Wednesday, July 27, 2016 | Subscribe

New brewery gains popularity

“I’ve been hooked ever since,” Rhodes said. “I can’t drink regular beer anymore.”

Rhodes is the general manager of Sleeping Bear Winery and the newly opened Bad Bear Brewery, which are housed in the same building off Interstate 94 near Concord, Mich.

John Burtka, father of a Hillsdale senior Johnny Burtka, owns both. Bad Bear opened last October. Barely five months old, it’s one of Michigan’s youngest micro­breweries, but it’s expanding quickly. It just signed on with a dis­tributor in Ann Arbor, so bottled beer should be in stores soon and kegs will be available for restaurants and bars within two months. Until then students in search of a new favorite micro­brewery must make the 45-minute trek to Concord, Mich.

But they should remember that falling in love with craft beer is “a double-edged sword,” as Rhodes said.

“I can’t drink Bud­weiser, I can’t drink Miller anymore, so I drink the craft beers,” he said. “But the downside of that is, I’ll come home with a six-pack and my wife throws a fit that I spent 20 bucks on a six-pack.”

Though Bad Bear’s line-up of brews isn’t available yet in six-pack form, beer afi­cionados can buy growlers –– which hold a little more than the equivalent of five beers –– at the brewery or bring their own to be filled.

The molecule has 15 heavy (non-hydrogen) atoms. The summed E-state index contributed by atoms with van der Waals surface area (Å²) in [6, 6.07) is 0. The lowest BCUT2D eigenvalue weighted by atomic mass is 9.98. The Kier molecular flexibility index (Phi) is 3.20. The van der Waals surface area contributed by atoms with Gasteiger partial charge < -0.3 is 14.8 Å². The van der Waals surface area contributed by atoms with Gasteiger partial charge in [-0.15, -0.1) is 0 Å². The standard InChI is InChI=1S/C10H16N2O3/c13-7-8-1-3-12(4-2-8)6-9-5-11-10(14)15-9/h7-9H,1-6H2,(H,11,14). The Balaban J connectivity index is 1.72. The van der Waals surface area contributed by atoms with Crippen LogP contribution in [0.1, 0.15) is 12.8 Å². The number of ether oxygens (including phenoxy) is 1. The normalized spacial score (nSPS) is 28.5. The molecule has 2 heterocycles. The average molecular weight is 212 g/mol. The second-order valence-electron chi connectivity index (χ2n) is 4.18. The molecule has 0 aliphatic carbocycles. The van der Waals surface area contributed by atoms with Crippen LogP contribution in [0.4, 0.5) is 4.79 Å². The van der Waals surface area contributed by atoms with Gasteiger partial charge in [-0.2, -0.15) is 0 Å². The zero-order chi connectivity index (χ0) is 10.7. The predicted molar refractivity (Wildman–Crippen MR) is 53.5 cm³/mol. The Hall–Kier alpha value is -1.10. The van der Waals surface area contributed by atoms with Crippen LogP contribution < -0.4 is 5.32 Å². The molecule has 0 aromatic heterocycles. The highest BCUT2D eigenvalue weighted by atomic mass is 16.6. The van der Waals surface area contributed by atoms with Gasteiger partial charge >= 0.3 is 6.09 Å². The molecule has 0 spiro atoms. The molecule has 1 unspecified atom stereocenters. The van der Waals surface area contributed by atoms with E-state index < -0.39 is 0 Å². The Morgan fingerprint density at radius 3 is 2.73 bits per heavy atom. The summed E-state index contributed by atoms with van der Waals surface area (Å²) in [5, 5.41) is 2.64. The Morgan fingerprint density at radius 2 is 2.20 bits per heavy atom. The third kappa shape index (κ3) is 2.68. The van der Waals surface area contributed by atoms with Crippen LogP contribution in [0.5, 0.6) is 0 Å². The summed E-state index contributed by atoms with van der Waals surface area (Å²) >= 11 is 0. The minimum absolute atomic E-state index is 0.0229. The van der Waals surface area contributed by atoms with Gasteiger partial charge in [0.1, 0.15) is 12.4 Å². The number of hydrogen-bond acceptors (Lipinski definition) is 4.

Bad Bear’s brewers dis­tinguish their beers in several important ways: they don’t filter them, and they use a carbon dioxide/nitrogen mix to push their beer, instead of just carbon dioxide. This makes the bubbles finer, since the mol­ecules are smaller, which makes the beer feel and taste creamier. This dif­ference is espe­cially noticeable with Bad Bear’s stouts.

The brewery also uses hops from Empire, Mich. in all its beers. Until recently, most Michigan beers featured few if any ingre­dients from their home state. But for the first time this fall, the state’s farmers produced a sig­nificant harvest of hops, reported the Kalamazoo Gazette in December. A world hop shortage four years ago raised many farmers’ interest in growing the crop in-state.

On March 17, the brewery will release an Irish red ale in honor of St. Patrick’s Day. They’ll cel­ebrate all day with live music and a corned beef and cabbage special.